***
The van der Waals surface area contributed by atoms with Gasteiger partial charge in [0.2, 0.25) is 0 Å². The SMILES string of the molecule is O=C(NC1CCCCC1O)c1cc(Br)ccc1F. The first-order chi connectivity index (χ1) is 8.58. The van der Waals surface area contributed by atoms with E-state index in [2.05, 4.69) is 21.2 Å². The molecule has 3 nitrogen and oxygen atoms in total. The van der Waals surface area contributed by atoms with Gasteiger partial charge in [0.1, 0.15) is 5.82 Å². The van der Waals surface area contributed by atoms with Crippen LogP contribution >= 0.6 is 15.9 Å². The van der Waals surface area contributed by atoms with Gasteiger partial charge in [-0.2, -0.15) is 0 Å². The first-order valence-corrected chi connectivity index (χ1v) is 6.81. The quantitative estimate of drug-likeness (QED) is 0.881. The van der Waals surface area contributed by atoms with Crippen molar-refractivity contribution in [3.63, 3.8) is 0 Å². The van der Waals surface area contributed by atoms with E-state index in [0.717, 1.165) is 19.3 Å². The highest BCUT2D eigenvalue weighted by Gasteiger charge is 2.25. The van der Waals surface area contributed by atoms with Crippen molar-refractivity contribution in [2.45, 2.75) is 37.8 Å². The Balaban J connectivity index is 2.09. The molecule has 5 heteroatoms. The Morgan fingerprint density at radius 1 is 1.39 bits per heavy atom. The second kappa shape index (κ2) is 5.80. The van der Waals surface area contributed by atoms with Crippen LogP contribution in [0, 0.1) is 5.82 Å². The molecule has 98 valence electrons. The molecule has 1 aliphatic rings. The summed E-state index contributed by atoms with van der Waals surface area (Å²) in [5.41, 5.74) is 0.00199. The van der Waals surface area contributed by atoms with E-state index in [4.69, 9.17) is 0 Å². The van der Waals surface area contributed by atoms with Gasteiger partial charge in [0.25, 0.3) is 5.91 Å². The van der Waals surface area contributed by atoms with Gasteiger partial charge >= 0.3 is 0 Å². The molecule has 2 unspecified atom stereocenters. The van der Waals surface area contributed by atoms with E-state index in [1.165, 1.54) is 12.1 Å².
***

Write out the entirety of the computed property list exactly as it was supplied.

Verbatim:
The van der Waals surface area contributed by atoms with Gasteiger partial charge in [0.2, 0.25) is 0 Å². The SMILES string of the molecule is O=C(NC1CCCCC1O)c1cc(Br)ccc1F. The first-order chi connectivity index (χ1) is 8.58. The van der Waals surface area contributed by atoms with E-state index in [2.05, 4.69) is 21.2 Å². The molecule has 3 nitrogen and oxygen atoms in total. The van der Waals surface area contributed by atoms with Gasteiger partial charge in [0.1, 0.15) is 5.82 Å². The van der Waals surface area contributed by atoms with Crippen LogP contribution >= 0.6 is 15.9 Å². The van der Waals surface area contributed by atoms with Gasteiger partial charge in [-0.2, -0.15) is 0 Å². The first-order valence-corrected chi connectivity index (χ1v) is 6.81. The quantitative estimate of drug-likeness (QED) is 0.881. The van der Waals surface area contributed by atoms with Crippen molar-refractivity contribution in [3.63, 3.8) is 0 Å². The van der Waals surface area contributed by atoms with E-state index in [0.717, 1.165) is 19.3 Å². The highest BCUT2D eigenvalue weighted by Gasteiger charge is 2.25. The van der Waals surface area contributed by atoms with Crippen molar-refractivity contribution in [2.45, 2.75) is 37.8 Å². The Balaban J connectivity index is 2.09. The molecule has 5 heteroatoms. The Morgan fingerprint density at radius 1 is 1.39 bits per heavy atom. The second kappa shape index (κ2) is 5.80. The van der Waals surface area contributed by atoms with Crippen LogP contribution in [0, 0.1) is 5.82 Å². The molecule has 98 valence electrons. The molecule has 1 aliphatic rings. The summed E-state index contributed by atoms with van der Waals surface area (Å²) in [5.41, 5.74) is 0.00199. The van der Waals surface area contributed by atoms with E-state index in [4.69, 9.17) is 0 Å². The van der Waals surface area contributed by atoms with Gasteiger partial charge in [0.25, 0.3) is 5.91 Å². The van der Waals surface area contributed by atoms with Gasteiger partial charge >= 0.3 is 0 Å². The molecule has 2 unspecified atom stereocenters. The van der Waals surface area contributed by atoms with E-state index in [1.165, 1.54) is 12.1 Å².